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Confused about that LSI card? Join the crowd ...

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jgreco

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#1
A recent post prompted me to think, there's a lot of confusion regarding LSI HBA/RAID cards. If you're confused, it is probably understandable... it can be a bit complicated!

ZFS users on FreeNAS should avoid using the hardware RAID features of a RAID card. ZFS and FreeNAS work best when the drive is managed directly by FreeNAS, including having SMART data available from the drive. Any use of "virtual drives" or one-drive RAID0 JBOD modes likely involves the controller writing its own proprietary configuration to the drive and then that means that if you ever need to switch controllers, you're going to have extra special trouble because you need to copy the data off the old drive, not just move the old drive to a new SATA controller port.

LSI makes a lot of hardware. They make HBA ("Host Bus Adapter") and RAID cards. In general, a HBA is probably a better choice than a RAID card. The HBA cards I've seen are most often driven by the LSI Logic Fusion-MPT2 SAS driver in FreeBSD ("mps") but older ones may be driven by the LSI Logic Fusion-MPT SCSI driver ("mpt"). Most of the current RAID cards seem to be driven by the LSI Logic MegaRAID SAS driver ("mfi") which comes with some significant caveats, including being unable to see your drives via the FreeBSD CAM subsystem or access diagnostics via SMART, and all maintenance and management must be done via the "mfiutil" tool or via the BIOS. If you have an older controller of some sort, one that doesn't do SATA-III, you may need some other drivers and you will also be limited to no more than 2TB drives. If you are considering buying one, don't, unless you're getting it for $10 or free or something like that... such controllers include the IBM ServeRAID BR10i and Intel RAID Controller SASUC8I (LSI SAS3082E-R/LSI SAS1068E chipset) and are driven in FreeBSD by the LSI Logic Fusion-MPT SCSI driver ("mpt"). It is possible to crossflash these cards to be a generic LSI SAS1068E card, but the silicon is still capped at 2TB drives.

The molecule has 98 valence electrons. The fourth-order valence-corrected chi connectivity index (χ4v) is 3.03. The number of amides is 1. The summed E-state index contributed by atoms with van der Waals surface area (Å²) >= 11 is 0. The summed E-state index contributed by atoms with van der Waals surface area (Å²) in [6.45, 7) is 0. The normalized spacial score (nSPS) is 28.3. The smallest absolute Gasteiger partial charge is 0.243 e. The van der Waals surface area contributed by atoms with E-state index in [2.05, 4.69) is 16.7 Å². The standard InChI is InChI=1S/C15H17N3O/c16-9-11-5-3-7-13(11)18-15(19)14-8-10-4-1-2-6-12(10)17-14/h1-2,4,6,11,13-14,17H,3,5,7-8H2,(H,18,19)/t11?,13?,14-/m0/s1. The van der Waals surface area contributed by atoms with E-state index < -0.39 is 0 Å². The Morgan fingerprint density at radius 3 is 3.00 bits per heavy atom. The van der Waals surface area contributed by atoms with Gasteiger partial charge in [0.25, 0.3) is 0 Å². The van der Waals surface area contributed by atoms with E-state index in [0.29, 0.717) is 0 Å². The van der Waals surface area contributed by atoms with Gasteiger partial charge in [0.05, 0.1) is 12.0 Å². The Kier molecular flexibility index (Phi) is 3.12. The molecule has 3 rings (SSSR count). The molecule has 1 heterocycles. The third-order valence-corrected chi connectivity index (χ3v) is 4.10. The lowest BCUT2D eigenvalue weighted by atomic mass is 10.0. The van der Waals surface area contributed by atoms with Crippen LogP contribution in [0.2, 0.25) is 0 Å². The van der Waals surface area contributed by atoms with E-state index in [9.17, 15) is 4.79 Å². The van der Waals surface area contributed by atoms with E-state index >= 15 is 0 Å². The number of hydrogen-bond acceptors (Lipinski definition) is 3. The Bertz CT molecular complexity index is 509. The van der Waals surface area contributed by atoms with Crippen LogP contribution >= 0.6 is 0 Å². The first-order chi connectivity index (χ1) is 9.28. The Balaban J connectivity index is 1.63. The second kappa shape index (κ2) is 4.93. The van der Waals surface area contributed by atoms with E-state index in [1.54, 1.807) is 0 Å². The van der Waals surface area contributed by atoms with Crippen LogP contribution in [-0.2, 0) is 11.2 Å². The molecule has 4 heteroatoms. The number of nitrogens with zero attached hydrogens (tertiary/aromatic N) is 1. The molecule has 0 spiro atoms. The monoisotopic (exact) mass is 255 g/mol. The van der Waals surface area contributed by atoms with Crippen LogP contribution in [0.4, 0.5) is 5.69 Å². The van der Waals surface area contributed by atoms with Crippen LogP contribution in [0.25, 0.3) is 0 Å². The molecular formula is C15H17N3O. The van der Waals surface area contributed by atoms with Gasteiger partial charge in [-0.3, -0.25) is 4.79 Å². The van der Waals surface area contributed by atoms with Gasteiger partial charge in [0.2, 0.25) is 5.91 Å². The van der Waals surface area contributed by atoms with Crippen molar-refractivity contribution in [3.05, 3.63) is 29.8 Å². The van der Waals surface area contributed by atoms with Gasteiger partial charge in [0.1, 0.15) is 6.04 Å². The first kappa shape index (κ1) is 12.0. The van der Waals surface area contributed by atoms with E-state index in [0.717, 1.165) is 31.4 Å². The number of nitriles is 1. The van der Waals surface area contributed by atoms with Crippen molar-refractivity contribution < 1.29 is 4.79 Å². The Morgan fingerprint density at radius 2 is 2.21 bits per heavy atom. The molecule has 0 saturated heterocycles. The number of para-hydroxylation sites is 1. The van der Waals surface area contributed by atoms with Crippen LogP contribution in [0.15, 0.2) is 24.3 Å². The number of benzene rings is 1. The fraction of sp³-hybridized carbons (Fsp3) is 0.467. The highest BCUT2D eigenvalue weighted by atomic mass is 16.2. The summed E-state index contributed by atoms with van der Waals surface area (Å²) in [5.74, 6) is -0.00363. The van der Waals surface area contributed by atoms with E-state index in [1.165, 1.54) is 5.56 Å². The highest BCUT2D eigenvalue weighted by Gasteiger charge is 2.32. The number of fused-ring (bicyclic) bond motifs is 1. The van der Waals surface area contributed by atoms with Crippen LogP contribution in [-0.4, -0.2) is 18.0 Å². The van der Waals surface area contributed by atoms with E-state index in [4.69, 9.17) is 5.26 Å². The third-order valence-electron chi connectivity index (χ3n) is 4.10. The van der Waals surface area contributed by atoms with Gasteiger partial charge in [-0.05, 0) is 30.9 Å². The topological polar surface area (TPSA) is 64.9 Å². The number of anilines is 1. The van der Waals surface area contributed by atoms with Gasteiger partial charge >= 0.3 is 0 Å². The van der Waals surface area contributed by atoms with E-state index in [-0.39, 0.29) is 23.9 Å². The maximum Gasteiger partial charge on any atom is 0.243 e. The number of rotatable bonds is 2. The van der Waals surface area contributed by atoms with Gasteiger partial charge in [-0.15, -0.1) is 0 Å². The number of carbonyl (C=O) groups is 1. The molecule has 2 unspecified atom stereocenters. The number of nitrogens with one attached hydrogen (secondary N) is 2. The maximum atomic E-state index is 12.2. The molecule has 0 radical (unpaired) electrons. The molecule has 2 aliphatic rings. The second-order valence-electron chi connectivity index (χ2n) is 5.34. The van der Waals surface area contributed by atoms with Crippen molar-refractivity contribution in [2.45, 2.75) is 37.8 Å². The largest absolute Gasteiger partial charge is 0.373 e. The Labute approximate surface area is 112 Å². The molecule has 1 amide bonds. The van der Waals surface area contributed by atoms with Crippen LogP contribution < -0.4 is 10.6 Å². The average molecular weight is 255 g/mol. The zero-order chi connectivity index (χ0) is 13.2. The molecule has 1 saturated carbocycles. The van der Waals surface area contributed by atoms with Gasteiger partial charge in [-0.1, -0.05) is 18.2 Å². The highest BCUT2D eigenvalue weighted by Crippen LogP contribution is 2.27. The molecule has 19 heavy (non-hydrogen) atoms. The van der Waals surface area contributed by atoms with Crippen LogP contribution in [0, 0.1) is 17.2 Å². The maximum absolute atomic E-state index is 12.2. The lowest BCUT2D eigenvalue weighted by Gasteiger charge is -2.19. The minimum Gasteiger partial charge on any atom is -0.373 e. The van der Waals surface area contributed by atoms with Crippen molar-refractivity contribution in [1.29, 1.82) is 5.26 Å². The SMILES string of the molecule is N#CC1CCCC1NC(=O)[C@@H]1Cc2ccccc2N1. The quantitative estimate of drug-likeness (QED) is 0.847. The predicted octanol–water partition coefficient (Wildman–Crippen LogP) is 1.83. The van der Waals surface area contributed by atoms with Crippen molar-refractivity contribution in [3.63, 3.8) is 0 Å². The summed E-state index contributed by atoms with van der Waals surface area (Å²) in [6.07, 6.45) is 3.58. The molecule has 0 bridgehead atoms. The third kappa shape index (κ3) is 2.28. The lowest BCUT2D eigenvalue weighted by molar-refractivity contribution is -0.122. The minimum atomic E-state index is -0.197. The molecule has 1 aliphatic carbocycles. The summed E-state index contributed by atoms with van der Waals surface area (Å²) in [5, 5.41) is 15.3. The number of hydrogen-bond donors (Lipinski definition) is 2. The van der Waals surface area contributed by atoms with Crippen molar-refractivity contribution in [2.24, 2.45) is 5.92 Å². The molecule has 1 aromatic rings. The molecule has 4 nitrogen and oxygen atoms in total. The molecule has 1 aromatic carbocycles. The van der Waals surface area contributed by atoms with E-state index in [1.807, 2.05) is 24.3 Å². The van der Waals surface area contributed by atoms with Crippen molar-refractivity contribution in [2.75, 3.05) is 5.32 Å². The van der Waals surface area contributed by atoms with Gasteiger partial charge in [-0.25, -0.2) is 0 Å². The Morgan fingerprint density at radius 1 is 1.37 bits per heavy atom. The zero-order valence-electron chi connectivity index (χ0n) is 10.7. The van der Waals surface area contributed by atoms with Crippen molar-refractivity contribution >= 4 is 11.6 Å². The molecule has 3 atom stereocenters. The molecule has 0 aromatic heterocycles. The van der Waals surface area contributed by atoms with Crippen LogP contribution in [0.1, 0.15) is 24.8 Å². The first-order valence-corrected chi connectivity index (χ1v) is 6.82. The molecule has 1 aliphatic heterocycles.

[HR][/HR]
A favored card in the FreeNAS community is the IBM ServeRAID M1015, a budget RAID card that can be found inexpensively (~$75) on eBay. This card comes by default with IBM's version of the LSI RAID firmware on it. It's basically an LSI 9240-8i. You don't want to run that, you instead want to crossflash it to be an LSI 9211-8i (also known as LSI SAS2008) in IT mode, making it a basic SAS/SATA HBA card. Two SFF8087 connectors provide up to 8 SAS/SATA channels directly via breakout cables, or, if a compatible SAS expander is used, possibly many more SAS/SATA channels. The card consumes around 10 watts and should have at least some airflow in order to maintain proper cooling. It is important to crossflash this card! If you do, it works under the "mps" driver, and it becomes a plain HBA. If you don't, then it is under the "mfi" driver and it is a RAID card. If you get an M1015 and crossflash it to IT mode, you end up with one of the best HBA controllers available for FreeNAS, in my opinion. These cards often come without brackets or with a low-profile bracket to fit into 2U rackmount servers. Getting a proper bracket is recommended.

[HR][/HR]
Configuration of LSI 6Gb/s HBA products